In his travels he got caught up in the Rogue Valley Indian War, where white soldiers he encountered demanded he give up his rifle. Baldwin quotes Southworth on his decision not to surrender his weapon: “Feeling as if I could not part with my gun, which was the only means of defense I had, I joined the company.” Col. John Kelsay’s Second Regiment fought in two skirmishes in March and April of 1856. Southworth was wounded in one of those battles, Baldwin notes.

 By 1859, his fiddle-playing — at dance schools, at community events — had earned him $1,000, enough to buy his freedom. In today’s dollars, that would be about $35,000. It was an extraordinary sum to amass and surrender so that he could pursue the “unalienable rights” outlined in the nation’s Declaration of Independence. 

While Oregon had exclusion laws at the time, it wasn’t a slave state, and Helzer notes that there wasn’t the infrastructure to enforce laws making it illegal for African Americans to live here. Southworth eventually settled in Buena Vista, at the time a bustling community on the Willamette River a little northeast of Corvallis. There he worked as a blacksmith and ran a livery stable, according to Baldwin. And that’s also where he met and married Mary Cooper, whose adopted son Alvin McCleary, he helped raise. The principal at McCleary’s school helped Southworth learn to read and write.

In 1880, the family moved west, staking claim to land on a creek feeding into the Alsea River a few miles east of Waldport. Besides clearing and working his land, Southworth also ferried passengers and cargo up and down the river and across the bay.

A portrait of Southworth graces the cover of A Peculiar Paradise, A History of Blacks in Oregon, 1788–1940 by Elizabeth McLagan. She notes Southworth’s commitment to voting and describes a storm on Election Day one year that kept everyone on the far side of Alsea Bay from crossing to vote in Waldport. Everyone, that is, except Southworth, who rigged oil cans to his boat to help keep it afloat. He was the only one from his side of the bay who cast a vote that day.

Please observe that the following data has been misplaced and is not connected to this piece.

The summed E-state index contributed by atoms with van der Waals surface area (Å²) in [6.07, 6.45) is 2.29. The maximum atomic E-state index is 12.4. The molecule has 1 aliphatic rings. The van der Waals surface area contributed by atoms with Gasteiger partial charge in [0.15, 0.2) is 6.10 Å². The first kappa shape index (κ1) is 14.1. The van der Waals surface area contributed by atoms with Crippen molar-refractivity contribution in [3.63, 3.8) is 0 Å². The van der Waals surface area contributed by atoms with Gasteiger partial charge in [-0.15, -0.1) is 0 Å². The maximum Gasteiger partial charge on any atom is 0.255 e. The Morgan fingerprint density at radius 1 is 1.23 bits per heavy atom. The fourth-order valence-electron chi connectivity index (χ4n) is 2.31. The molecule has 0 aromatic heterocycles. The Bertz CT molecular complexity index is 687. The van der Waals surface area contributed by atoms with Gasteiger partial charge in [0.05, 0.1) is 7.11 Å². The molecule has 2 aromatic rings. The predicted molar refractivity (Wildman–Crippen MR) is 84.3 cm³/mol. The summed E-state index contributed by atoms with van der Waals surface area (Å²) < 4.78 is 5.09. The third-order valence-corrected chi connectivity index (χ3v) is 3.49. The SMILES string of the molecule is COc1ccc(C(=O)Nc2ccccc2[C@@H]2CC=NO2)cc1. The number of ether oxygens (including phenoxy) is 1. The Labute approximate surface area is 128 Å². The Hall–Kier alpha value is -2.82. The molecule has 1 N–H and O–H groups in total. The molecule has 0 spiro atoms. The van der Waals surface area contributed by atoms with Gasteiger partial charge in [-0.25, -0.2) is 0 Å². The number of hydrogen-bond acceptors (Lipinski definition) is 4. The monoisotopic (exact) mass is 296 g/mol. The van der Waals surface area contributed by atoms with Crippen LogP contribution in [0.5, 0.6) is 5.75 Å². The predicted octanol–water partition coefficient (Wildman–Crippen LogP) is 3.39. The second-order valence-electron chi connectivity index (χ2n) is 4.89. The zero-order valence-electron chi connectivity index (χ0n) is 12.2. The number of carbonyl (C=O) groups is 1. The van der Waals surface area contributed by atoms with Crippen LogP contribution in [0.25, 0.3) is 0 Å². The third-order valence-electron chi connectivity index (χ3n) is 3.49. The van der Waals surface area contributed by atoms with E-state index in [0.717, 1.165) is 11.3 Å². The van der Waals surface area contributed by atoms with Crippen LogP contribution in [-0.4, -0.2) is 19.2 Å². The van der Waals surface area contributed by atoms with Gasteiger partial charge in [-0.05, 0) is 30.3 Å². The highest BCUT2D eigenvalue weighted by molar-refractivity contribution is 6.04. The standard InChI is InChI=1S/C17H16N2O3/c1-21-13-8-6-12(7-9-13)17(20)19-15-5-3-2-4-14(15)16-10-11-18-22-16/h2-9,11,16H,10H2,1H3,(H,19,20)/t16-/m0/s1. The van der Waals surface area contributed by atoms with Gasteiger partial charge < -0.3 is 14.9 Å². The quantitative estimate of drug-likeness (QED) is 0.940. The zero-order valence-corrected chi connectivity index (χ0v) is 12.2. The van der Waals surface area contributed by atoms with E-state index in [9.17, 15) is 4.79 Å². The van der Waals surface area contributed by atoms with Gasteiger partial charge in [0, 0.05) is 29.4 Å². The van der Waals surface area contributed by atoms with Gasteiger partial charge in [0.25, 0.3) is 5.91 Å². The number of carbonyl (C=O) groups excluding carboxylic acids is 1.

In 1883 Southworth donated half an acre of land on Alsea Bay for the construction of the area’s first school. Later, he served on the school board.

His wife died in 1901, and in 1910 he sold his land, moved to Corvallis and bought a house. He married again in 1913, but his health had begun to fail. By 1915, he was struggling financially, and the community rallied, collecting enough money to pay off his mortgage and petitioning the government for a soldier’s pension for him. He died in 1917 before that effort had made its way through the bureaucracy.

Between the lines of Southworth’s life story, Helzer sees a man who was able to build trust and community wherever he went. 

Helzer faced unique challenges in designing and building the Southworth piece. Unlike his other works, where familiarity, or a model, or plenty of still and video images existed, there were just three photographs of Southworth. Besides turning a flat rendering into an accurate three-dimensional one, Helzer wanted to capture the essence of Southworth’s dignity.

“I thought, ‘If it doesn’t come out that way, I’ll redo it,’” he says. Bronze art includes many intricate steps. First Helzer sculpts a clay version, then builds molds around the clay. These molds are used to transfer the form into wax. Another mold is built around the wax, which is melted away. Into that empty space, liquid bronze — a copper and tin alloy — is poured. Helzer is one of the few sculptors with his own foundry. He doesn’t contract out any part of the process.

A do-over if he didn’t like the results would be no small thing.

And then there was the music.

Because playing the fiddle was such a key part of Southworth’s life, Helzer wanted to portray him playing the fiddle. And that added another layer of complexity, the unique positioning of fingers, hand, wrist and arm.

“The hard part is to get the gesture right,” he says.

 About that music: Baldwin’s essay includes a story of the local Baptist congregation asking Southworth to give up his fiddle if he wanted to keep coming to church. In his own wry way, Southworth declined: “I told them to keep me in the church with my fiddle if they could, but to turn me out if they must; for I could not think of parting with the fiddle. I reckon my name isn’t written in their books here any more; but I somehow hope it’s written in the big book up yonder, where they aren’t so particular about fiddles.” 

The epitaph on his gravestone in Corvallis: “A bit of heaven’s music here below.”

This story was produced in collaboration with, where it can also be read.

More about Louis Southworth:

“A Legacy Beyond the Generations” by Peggy Baldwin, online at

More about Black people in Oregon: 

A Peculiar Paradise: A History of Blacks in Oregon, 1788-1940 by Elizabeth McLagan, available through OSU Press:

More about Peter Helzer:

A video showing the process of bronze sculpture:

Statue unveiling: noon Nov. 19 at Alsea Bay Bridge Interpretive Center & Waldport Museum, 320 NW Hwy 101, Waldport.